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COUNTERPUNCH

Categorizing Markets by Surnames Is Misleading

June 24, 1996|R. HUNTER GARCIA

Arbitron's attempt to determine the breakdown of the "Hispanic radio market" between Spanish-surnamed people who speak only English, Spanish-surnamed people who are bilingual or Spanish-surnamed people who speak only Spanish is a long-needed move in the direction of acknowledging the inaccuracy and inherent racism of America's methods of categorizing people for marketing or sociological reasons ("Arbitron Poll Will Seek to Clarify Who's Listening," Calendar, May 28).

Myself, I was born Ricardo Garcia in Lake Charles, La., the son of an Air Force sergeant of Mexican American descent, from south Texas. My mother, whose maiden name was Hunter, was also in the Air Force at the time. She came from Danbury, Conn., of a vague WASP background, the details of which I've never been able to uncover. Most of my growing-up years were spent on air base assignments, primarily in Turkey and Spain, with brief assignments here in the United States. In the wake of my parents' divorce, I adopted my mother's maiden name as my middle name, becoming Ricardo Hunter Garcia.

Twice in my life I have lived in a city where my last name categorized me inaccurately with regard to my marketing, consumer or sociological traits. When I was in the 10th grade, we were assigned to Albuquerque, where many primarily Spanish-speaking, Spanish-surnamed students took a course called Spanish III as a "gut course," or "easy-A" course. I took it because I was still learning to conjugate Spanish verbs with an accent inherited from my mother. (She actually used to pronounce the H in "Hola"!) I was an anomaly because I was the only member of an entirely Spanish-surnamed class who was actually there to learn Spanish. Ironically, the teacher was an Anglo woman who spoke Spanish pretty badly in comparison to the other Spanish-speaking students. Similarly, since moving to Los Angeles, I have been receiving a lot of marketing mail addressed to me exclusively in Spanish.

More to the point with regard to radio marketing, I recently lived in a small 10-apartment building in West Hollywood. In addition to me, there were three other Spanish-surnamed tenants, none of whom would constitute traditional notions of members of a Hispanic market. With regards to radio, two of the Spanish-surnamed tenants (Acevalo and Gutierrez) would clearly only listen to KROQ or any English-speaking hard-rock or jazz-related station. The third Spanish-surnamed person (Morales) would be more inclined to listen to an English-speaking pop/R&B station, if anything.

Myself, I rarely listen to the radio. When I do, it has always been exclusively while in the car and primarily to "The Howard Stern Show," which I follow as both a media observer and as a fan of much of his humor. More recently, I have occasionally turned on the rock station KSCA-FM (101.9) and the college/alterative rock station KXLU-FM (88.9). Most often, I listen to my car stereo.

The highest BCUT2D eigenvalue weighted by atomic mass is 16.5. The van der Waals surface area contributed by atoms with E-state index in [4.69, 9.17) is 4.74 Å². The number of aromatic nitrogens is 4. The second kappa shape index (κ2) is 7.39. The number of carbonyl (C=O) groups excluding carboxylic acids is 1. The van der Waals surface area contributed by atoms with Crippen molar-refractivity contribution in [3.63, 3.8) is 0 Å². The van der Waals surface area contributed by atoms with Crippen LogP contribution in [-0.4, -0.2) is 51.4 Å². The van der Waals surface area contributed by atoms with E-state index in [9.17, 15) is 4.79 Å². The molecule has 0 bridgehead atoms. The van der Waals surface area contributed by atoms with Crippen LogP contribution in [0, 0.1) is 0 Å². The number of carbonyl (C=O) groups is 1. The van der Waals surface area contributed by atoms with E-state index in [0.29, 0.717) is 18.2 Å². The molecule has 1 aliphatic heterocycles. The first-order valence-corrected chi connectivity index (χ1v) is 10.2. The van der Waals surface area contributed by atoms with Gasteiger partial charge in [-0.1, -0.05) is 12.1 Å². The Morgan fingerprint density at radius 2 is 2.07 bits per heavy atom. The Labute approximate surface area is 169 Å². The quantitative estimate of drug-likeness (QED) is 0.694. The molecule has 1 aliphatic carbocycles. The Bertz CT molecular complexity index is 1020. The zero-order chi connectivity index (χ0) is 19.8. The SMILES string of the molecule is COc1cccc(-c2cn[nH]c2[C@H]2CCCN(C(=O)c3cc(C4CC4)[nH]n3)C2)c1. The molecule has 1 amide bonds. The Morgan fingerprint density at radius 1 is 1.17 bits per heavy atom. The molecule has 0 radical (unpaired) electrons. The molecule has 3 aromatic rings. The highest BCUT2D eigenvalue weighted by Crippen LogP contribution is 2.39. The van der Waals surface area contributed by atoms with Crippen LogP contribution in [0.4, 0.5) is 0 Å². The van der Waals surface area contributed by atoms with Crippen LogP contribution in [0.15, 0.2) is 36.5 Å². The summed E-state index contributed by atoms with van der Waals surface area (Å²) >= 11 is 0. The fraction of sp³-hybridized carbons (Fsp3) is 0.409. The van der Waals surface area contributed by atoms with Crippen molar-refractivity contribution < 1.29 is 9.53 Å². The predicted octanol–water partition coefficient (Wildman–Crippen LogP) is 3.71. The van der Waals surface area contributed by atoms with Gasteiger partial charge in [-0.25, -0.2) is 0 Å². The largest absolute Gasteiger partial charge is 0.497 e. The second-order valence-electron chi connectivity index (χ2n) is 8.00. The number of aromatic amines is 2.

The article on Arbitron particularly struck me because it came only a week after a friend taking a UCLA Extension course on radio marketing had brought up this precise topic to a guest speaker. The woman was understandably unprepared to address what is a complex issue but defensively remarked that she was "half-Hispanic" although her married surname was not Spanish. Ironically, by pointing that out, she illustrated an even more complicated aspect of assessing a demographic by surnames: the adoption of non-Spanish surnames by women who marry non-Spanish surnamed husbands.

There are other reasons for not categorizing huge population groups by umbrella labels. One of my favorite quotes on the subject came from Whoopi Goldberg, who declines to call herself African American.

"I don't hear people calling themselves Russian Americans. Everybody calls themselves American," Goldberg said. "My family and their grandparents and their grandparents built this country. This is mine. Four generations, five generations. I have a huge root that goes to the core. I've been to Africa. Completely different culture. This is my culture."

I would just add that as a Garcia, I continue to speak Spanish badly, although my love for my primarily Spanish-speaking grandmother and relatives in Laredo, Texas, remains constant. What the marketing executives need to know, and what the Arbitron study is trying to point out, is that my grandmother and I would never, by choice, listen to the same radio station.

* R. Hunter Garcia is a television critic at the Hollywood Reporter and a book critic for Publishers Weekly. He also does stand-up comedy under the stage name Gay Boy Ric. His e-mail address is: GAYBOYRIC@aol.com

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